Building Equity Value
The hard market may be here
Enjoy it, but don't count on it
By Craig Niess
We are starting to see signs of increased commercial lines renewal rates. In the third quarter of 2011, rates for major commercial lines renewals increased across the board for the first time since 2003—the end of the last hard market. (See chart on page xx.) In addition to the increased rates on renewals, we are seeing a shift in some key underlying market fundamentals, indicating that a hardening of the market is likely.
Underwriting losses continue to mount and will approach $25 billion when 2011 figures are finalized. The 2011 commercial lines underwriting performance will be the worst since 2002. Workers compensation underwriting results will be the worst they have been since 2000. Surplus capacity continues to deteriorate, and hard markets historically have followed periods where surplus growth declined.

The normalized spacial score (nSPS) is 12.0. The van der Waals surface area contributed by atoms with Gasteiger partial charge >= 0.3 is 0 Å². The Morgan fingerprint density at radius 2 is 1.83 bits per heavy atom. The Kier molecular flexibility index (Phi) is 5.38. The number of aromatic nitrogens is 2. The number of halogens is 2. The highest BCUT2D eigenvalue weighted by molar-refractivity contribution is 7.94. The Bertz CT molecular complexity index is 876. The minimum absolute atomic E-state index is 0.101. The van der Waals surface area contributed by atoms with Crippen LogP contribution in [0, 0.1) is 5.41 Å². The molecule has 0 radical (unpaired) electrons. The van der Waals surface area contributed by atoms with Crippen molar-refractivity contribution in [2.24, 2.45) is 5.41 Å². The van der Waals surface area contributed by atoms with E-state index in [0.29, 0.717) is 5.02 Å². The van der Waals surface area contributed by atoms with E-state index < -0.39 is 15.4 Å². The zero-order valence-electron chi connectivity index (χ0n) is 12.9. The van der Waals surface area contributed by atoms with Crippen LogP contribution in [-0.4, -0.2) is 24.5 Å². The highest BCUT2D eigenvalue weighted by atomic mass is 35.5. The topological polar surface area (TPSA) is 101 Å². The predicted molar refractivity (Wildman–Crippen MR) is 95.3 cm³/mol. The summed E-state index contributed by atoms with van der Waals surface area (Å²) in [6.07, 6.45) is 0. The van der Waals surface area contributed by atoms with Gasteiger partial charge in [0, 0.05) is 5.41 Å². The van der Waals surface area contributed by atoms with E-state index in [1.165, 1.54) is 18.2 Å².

It is important to note that hard market cycles are not only few and far between, but short-lived as well. In the past 40 years, we have witnessed only three hard market cycles: 1975-1978, 1984-1987, and 2000-2003. During these hard market cycles, many agencies rode the easy money wave, as rates, revenues and agency values increased despite the fact that most agencies operated with a "business as usual" mentality.
The following sections highlight some of the actions successful agencies have taken to drive growth and value instead of waiting for the market to do the work for them.